It should be noted that while we used log2-transformed signal intensity values in a multi-species study involving different microarray platforms, and not relative abundances as Liao & Zhang did , our analysis does not suffer from the same problems that led them to use relative abundances. We do not directly compare expression values between different microarray platforms. Instead, these expression values are converted to co-expression values for each platform separately. This process involves only within-platform signal intensity comparisons. The between-species – and therefore between-platform – comparisons are done at the co-expression level and involve comparisons of Spearman rank correlation coefficients.
We used Spearman rank correlation coefficients as the microarray signal intensity values were not normally distributed. For the GEO datasets comprising several experiments (the fly and yeast sets), these data were pooled before gene pair co-expression correlation coefficients were calculated.
In order to be able to compare co-expression relationships between species, we used the gene orthology relationships as defined by the euKaryotic clusters of Orthologous Groups (KOG) database . We chose to use KOGs instead of a metagenes-based approach such as was used by Stuart and colleagues  in order to maximize coverage, as KOGs not only contain bidirectional best hits but also closely related paralogs. The gene to KOG mapping was done using the STRING database version 6.1 . Mapping of the protein IDs used in STRING to the gene IDs used on the microarrays was done using Ensembl BioMart . Of the 13955 human genes with expression data used in this study 8186 could be mapped to KOGs.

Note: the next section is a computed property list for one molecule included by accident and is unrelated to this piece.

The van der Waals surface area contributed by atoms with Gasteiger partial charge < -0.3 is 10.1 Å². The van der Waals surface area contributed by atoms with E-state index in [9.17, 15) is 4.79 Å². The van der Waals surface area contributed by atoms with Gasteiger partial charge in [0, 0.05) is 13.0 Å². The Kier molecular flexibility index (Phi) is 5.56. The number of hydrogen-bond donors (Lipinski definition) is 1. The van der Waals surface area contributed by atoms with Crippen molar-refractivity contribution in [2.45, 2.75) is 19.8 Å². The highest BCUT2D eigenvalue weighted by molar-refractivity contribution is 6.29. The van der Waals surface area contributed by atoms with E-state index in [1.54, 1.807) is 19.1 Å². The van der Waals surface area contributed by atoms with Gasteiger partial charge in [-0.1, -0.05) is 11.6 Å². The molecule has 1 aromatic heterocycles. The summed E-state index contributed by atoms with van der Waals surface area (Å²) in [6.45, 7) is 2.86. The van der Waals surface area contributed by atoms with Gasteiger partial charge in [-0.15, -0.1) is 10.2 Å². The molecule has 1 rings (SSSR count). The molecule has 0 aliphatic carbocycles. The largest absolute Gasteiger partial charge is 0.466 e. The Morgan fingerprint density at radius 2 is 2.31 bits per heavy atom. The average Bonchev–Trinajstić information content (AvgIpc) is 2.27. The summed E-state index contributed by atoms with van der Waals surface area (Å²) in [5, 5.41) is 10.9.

A single pair of KOGs can have multiple co-expression values if one or both of them contain multiple genes per species. In such a case these co-expression scores need to be combined into a single co-expression score representative of all pairwise combinations of genes in the two KOGs (Figure (Figure5).5). We accomplished this by taking the mean of all such gene pair co-expression scores, resulting in a single KOG-based co-expression score (within-species averaging).
In order to incorporate evolutionary conservation into the final co-expression scores, we took the mean of the species-specific KOG-based co-expression scores over all species considered (between-species averaging). For the comparison between human and multi-species conserved co-expression the union of all the sets was taken for maximal coverage – i.e. all KOG-based co-expression scores were used regardless of which species were represented in the KOGs.
We investigated the co-expression ranking performance between candidate disease genes and known disease genes for each pair of disease genes causing the same disease (Figure (Figure6).6). To this end we ordered all co-expression values between a known disease gene and the genes in a candidate disease locus, and scored the relative rank (0–1) of the actual causative gene in the resultant list. If the causative gene was at the top of the list it was assigned a relative rank of 1.0, and if at the bottom it received a relative rank of 0.0. A score of 0.5 indicates an equal number of more highly co-expressed and less highly co-expressed non-disease genes in the candidate locus, and is equivalent to random expectation. For each disease each causative gene was sequentially treated as the known disease gene and tested against all the other loci.